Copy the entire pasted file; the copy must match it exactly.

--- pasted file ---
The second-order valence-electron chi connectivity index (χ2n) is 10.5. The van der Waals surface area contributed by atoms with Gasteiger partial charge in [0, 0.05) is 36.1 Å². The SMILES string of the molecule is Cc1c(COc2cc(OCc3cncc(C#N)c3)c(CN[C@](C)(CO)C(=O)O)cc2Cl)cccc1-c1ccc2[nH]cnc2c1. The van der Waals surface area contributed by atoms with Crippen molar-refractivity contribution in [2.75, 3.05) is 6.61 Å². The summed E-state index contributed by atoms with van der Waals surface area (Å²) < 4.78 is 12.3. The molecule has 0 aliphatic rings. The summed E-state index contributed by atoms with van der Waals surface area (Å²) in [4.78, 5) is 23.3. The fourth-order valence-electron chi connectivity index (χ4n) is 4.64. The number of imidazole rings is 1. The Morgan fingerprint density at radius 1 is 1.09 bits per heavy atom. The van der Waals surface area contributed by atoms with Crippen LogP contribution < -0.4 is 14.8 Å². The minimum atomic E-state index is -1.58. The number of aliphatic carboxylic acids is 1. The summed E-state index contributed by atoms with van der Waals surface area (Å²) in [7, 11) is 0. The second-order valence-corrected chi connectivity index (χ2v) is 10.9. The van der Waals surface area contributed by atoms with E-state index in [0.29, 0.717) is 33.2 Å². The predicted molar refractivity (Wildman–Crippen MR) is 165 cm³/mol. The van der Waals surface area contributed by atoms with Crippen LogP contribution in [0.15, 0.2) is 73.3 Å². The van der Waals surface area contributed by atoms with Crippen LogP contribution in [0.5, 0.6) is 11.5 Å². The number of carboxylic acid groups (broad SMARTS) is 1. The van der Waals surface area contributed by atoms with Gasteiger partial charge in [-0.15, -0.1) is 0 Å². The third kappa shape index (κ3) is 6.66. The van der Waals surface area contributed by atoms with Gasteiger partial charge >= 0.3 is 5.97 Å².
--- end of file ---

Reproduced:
The second-order valence-electron chi connectivity index (χ2n) is 10.5. The van der Waals surface area contributed by atoms with Gasteiger partial charge in [0, 0.05) is 36.1 Å². The SMILES string of the molecule is Cc1c(COc2cc(OCc3cncc(C#N)c3)c(CN[C@](C)(CO)C(=O)O)cc2Cl)cccc1-c1ccc2[nH]cnc2c1. The van der Waals surface area contributed by atoms with Crippen molar-refractivity contribution in [2.75, 3.05) is 6.61 Å². The summed E-state index contributed by atoms with van der Waals surface area (Å²) < 4.78 is 12.3. The molecule has 0 aliphatic rings. The summed E-state index contributed by atoms with van der Waals surface area (Å²) in [4.78, 5) is 23.3. The fourth-order valence-electron chi connectivity index (χ4n) is 4.64. The number of imidazole rings is 1. The Morgan fingerprint density at radius 1 is 1.09 bits per heavy atom. The van der Waals surface area contributed by atoms with Crippen LogP contribution < -0.4 is 14.8 Å². The minimum atomic E-state index is -1.58. The number of aliphatic carboxylic acids is 1. The summed E-state index contributed by atoms with van der Waals surface area (Å²) in [7, 11) is 0. The second-order valence-corrected chi connectivity index (χ2v) is 10.9. The van der Waals surface area contributed by atoms with E-state index in [0.29, 0.717) is 33.2 Å². The predicted molar refractivity (Wildman–Crippen MR) is 165 cm³/mol. The van der Waals surface area contributed by atoms with Crippen LogP contribution in [0.15, 0.2) is 73.3 Å². The van der Waals surface area contributed by atoms with Crippen LogP contribution in [0.5, 0.6) is 11.5 Å². The number of carboxylic acid groups (broad SMARTS) is 1. The van der Waals surface area contributed by atoms with Gasteiger partial charge in [-0.15, -0.1) is 0 Å². The third kappa shape index (κ3) is 6.66. The van der Waals surface area contributed by atoms with Gasteiger partial charge >= 0.3 is 5.97 Å².